Can we just take another second to appreciate how Kubrick-Shining that hallway shot is? Thoughtful touches like this are one of the many reasons I love the Doctor Sleep film. The director Mike Flanagan killed it in the adaptation department. AnYwAy, we’re here to talk about cats, but I highly recommend this movie.
By the end of the book after many years have passed, Azzie is still alive and kicking, albeit with a limp, doing his spooky stuff around the hospice. He’s even in the last few pages, assisting Dan with a special patient. It’s a lovely scene that makes my eyes do this weird watery thing… King is not afraid to write about death, and there’s a lot of comfort to be found in watching his characters cope with it.
And if death includes a warm, purring cat by your side, there are worse ways to go.
When evening gave way to night and the pulse of Rivington House slowed, Azzie became restless, patrolling the corridors like a sentry on the edge of enemy territory. Once the lights dimmed, you might not even see him unless you were looking right at him; his unremarkable mouse-colored fur blended in with the shadows.
He never went into the guest rooms unless one of the guests was dying.
Then he would either slip in (if the door was unlatched) or sit outside with his tail curled around his haunches, waowing in a low, polite voice to be admitted. When he was, he would jump up on the guest’s bed and settle there, purring. If the person so chosen happened to be awake, he or she might stroke the cat. To Dan’s knowledge, no one had ever demanded that Azzie be evicted.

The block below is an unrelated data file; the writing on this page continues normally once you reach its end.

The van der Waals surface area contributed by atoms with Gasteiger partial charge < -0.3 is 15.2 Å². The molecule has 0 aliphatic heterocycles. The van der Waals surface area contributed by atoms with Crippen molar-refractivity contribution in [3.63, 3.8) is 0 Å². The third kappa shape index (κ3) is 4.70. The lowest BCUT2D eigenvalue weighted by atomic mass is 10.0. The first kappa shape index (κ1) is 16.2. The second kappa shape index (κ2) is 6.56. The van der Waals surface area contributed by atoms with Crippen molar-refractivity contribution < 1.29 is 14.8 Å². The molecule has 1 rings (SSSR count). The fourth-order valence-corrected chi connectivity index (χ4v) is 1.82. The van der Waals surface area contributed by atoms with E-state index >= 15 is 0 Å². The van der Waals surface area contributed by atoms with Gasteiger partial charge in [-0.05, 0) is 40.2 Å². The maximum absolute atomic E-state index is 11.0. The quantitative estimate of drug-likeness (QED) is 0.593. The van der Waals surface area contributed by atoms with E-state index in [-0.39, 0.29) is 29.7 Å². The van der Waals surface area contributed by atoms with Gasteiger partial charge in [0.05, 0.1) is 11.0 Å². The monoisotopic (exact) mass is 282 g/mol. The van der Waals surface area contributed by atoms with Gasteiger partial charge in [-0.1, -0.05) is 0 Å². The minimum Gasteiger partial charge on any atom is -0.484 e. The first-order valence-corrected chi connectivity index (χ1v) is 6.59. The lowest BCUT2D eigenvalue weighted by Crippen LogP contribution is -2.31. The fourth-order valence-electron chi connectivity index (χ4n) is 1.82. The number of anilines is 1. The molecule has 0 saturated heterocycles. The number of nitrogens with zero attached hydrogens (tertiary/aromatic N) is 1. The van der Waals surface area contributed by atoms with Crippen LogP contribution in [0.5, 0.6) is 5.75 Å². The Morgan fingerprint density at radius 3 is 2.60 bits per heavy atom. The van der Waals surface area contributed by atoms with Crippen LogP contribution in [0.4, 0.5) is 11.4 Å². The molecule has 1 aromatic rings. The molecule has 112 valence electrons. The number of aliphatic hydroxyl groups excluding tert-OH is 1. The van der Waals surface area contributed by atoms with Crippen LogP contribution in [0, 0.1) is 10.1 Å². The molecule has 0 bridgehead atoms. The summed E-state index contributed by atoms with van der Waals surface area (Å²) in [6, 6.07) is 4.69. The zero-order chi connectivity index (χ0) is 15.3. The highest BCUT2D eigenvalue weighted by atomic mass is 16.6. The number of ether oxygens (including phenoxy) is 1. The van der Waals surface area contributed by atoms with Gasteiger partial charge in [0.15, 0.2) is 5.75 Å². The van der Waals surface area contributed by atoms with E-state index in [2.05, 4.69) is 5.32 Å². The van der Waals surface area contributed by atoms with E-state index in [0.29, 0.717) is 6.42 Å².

They seemed to know he was there as a friend.—Stephen King, Doctor Sleep
Last month I visited the Hemingway Home and Museum in gorgeous Key West, Florida.
I started in Miami, drove through the Keys over two days, and spent my last two nights in Key West—the whole trip planned around winding up here. The house and property were amazing, and the journey there wasn’t bad either ☀️🌊
There are myriad cool stories and legends associated with this house, like:
Hemingway wrote some of his best received work while living here, including the 1935 non-fiction Green Hills of Africa, and the 1936 short story “The Snows of Kilimanjaro”.
The swimming pool on the property cost $20,000 when built in 1938—an equivalent of $330,000 now—and was the first swimming pool in Key West.
The ~50 cats that live on the property! About half have thumbs and extra digits, but they all carry the polydactyl gene even if they have the normal amount of toes. Some are allegedly descended from Hemingway’s own polydactyl cat Snow White (or Snowball, some say) given to him by a ship’s captain. (Apparently thumb-cats were preferred as ship’s cats back in the day because they have better balance than regular cats and are better climbers 👍)
The fountain base that used to be a urinal, taken by Hemingway and friends from a nearby bar.
Hemingway allegedly chose the house because it’s across the street from the lighthouse (the tallest structure on the island) so he could more easily find his way home from the bars. I see a theme here.
Hemingway’s writer’s retreat with the actual typewriter he used.
Cool house, cooler history, highly recommend.
Visit the Hemingway Home & Museum site for more info 🐈